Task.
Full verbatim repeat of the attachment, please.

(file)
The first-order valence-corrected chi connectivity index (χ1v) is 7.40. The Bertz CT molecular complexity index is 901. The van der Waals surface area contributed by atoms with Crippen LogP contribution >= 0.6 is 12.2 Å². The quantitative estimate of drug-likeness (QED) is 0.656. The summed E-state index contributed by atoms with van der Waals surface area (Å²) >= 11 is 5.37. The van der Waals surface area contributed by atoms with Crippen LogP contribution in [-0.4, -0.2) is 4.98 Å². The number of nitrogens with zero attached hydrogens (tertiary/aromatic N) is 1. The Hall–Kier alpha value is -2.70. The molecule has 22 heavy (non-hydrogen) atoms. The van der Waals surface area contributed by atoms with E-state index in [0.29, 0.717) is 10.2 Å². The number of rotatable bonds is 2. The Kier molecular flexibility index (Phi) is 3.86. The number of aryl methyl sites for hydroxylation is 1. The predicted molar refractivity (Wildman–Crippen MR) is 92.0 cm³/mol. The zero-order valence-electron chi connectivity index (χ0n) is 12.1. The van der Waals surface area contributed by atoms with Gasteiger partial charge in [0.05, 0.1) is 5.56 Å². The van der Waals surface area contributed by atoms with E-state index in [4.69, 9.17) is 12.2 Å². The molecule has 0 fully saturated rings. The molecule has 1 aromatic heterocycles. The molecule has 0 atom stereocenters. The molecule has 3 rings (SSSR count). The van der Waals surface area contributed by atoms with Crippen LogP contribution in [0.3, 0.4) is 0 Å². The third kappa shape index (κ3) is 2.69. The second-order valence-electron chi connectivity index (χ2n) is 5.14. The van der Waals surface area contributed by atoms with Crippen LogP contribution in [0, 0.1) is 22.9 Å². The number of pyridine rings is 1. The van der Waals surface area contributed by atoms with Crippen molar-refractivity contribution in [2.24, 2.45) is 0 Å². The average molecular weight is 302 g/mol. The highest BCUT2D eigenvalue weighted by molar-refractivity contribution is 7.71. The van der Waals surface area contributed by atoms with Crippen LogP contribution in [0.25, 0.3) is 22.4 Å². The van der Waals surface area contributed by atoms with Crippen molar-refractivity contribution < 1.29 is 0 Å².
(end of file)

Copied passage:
The first-order valence-corrected chi connectivity index (χ1v) is 7.40. The Bertz CT molecular complexity index is 901. The van der Waals surface area contributed by atoms with Crippen LogP contribution >= 0.6 is 12.2 Å². The quantitative estimate of drug-likeness (QED) is 0.656. The summed E-state index contributed by atoms with van der Waals surface area (Å²) >= 11 is 5.37. The van der Waals surface area contributed by atoms with Crippen LogP contribution in [-0.4, -0.2) is 4.98 Å². The number of nitrogens with zero attached hydrogens (tertiary/aromatic N) is 1. The Hall–Kier alpha value is -2.70. The molecule has 22 heavy (non-hydrogen) atoms. The van der Waals surface area contributed by atoms with E-state index in [0.29, 0.717) is 10.2 Å². The number of rotatable bonds is 2. The Kier molecular flexibility index (Phi) is 3.86. The number of aryl methyl sites for hydroxylation is 1. The predicted molar refractivity (Wildman–Crippen MR) is 92.0 cm³/mol. The zero-order valence-electron chi connectivity index (χ0n) is 12.1. The van der Waals surface area contributed by atoms with Gasteiger partial charge in [0.05, 0.1) is 5.56 Å². The van der Waals surface area contributed by atoms with E-state index in [4.69, 9.17) is 12.2 Å². The molecule has 0 fully saturated rings. The molecule has 1 aromatic heterocycles. The molecule has 0 atom stereocenters. The molecule has 3 rings (SSSR count). The van der Waals surface area contributed by atoms with Crippen LogP contribution in [0.3, 0.4) is 0 Å². The third kappa shape index (κ3) is 2.69. The second-order valence-electron chi connectivity index (χ2n) is 5.14. The van der Waals surface area contributed by atoms with Crippen LogP contribution in [0, 0.1) is 22.9 Å². The number of pyridine rings is 1. The van der Waals surface area contributed by atoms with Crippen molar-refractivity contribution in [2.24, 2.45) is 0 Å². The average molecular weight is 302 g/mol. The highest BCUT2D eigenvalue weighted by molar-refractivity contribution is 7.71. The van der Waals surface area contributed by atoms with Crippen LogP contribution in [0.25, 0.3) is 22.4 Å². The van der Waals surface area contributed by atoms with Crippen molar-refractivity contribution < 1.29 is 0 Å².